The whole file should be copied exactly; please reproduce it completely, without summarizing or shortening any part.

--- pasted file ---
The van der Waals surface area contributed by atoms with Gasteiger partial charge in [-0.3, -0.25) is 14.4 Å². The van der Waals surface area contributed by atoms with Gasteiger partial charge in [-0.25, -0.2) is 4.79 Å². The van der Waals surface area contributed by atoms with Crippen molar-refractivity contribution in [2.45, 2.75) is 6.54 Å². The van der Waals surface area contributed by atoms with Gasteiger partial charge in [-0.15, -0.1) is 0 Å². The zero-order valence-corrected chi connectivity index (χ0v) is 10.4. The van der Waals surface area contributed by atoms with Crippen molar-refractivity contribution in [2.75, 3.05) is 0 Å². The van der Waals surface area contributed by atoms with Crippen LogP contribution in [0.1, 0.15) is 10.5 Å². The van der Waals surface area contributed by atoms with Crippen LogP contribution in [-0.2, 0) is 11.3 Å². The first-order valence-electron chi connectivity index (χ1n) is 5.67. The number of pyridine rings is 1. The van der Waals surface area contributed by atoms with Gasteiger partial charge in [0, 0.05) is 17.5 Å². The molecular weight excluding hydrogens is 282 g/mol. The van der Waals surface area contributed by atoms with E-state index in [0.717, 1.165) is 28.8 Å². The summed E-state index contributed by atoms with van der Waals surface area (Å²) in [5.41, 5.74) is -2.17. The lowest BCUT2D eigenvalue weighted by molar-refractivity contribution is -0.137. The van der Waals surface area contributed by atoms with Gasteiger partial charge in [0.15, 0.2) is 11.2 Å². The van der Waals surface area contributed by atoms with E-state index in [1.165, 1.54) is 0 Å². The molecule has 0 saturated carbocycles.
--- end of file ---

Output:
The van der Waals surface area contributed by atoms with Gasteiger partial charge in [-0.3, -0.25) is 14.4 Å². The van der Waals surface area contributed by atoms with Gasteiger partial charge in [-0.25, -0.2) is 4.79 Å². The van der Waals surface area contributed by atoms with Crippen molar-refractivity contribution in [2.45, 2.75) is 6.54 Å². The van der Waals surface area contributed by atoms with Gasteiger partial charge in [-0.15, -0.1) is 0 Å². The zero-order valence-corrected chi connectivity index (χ0v) is 10.4. The van der Waals surface area contributed by atoms with Crippen molar-refractivity contribution in [2.75, 3.05) is 0 Å². The van der Waals surface area contributed by atoms with Crippen LogP contribution in [0.1, 0.15) is 10.5 Å². The van der Waals surface area contributed by atoms with Crippen LogP contribution in [-0.2, 0) is 11.3 Å². The first-order valence-electron chi connectivity index (χ1n) is 5.67. The number of pyridine rings is 1. The van der Waals surface area contributed by atoms with Gasteiger partial charge in [0, 0.05) is 17.5 Å². The molecular weight excluding hydrogens is 282 g/mol. The van der Waals surface area contributed by atoms with E-state index in [0.717, 1.165) is 28.8 Å². The summed E-state index contributed by atoms with van der Waals surface area (Å²) in [5.41, 5.74) is -2.17. The lowest BCUT2D eigenvalue weighted by molar-refractivity contribution is -0.137. The van der Waals surface area contributed by atoms with Gasteiger partial charge in [0.15, 0.2) is 11.2 Å². The van der Waals surface area contributed by atoms with E-state index in [1.165, 1.54) is 0 Å². The molecule has 0 saturated carbocycles.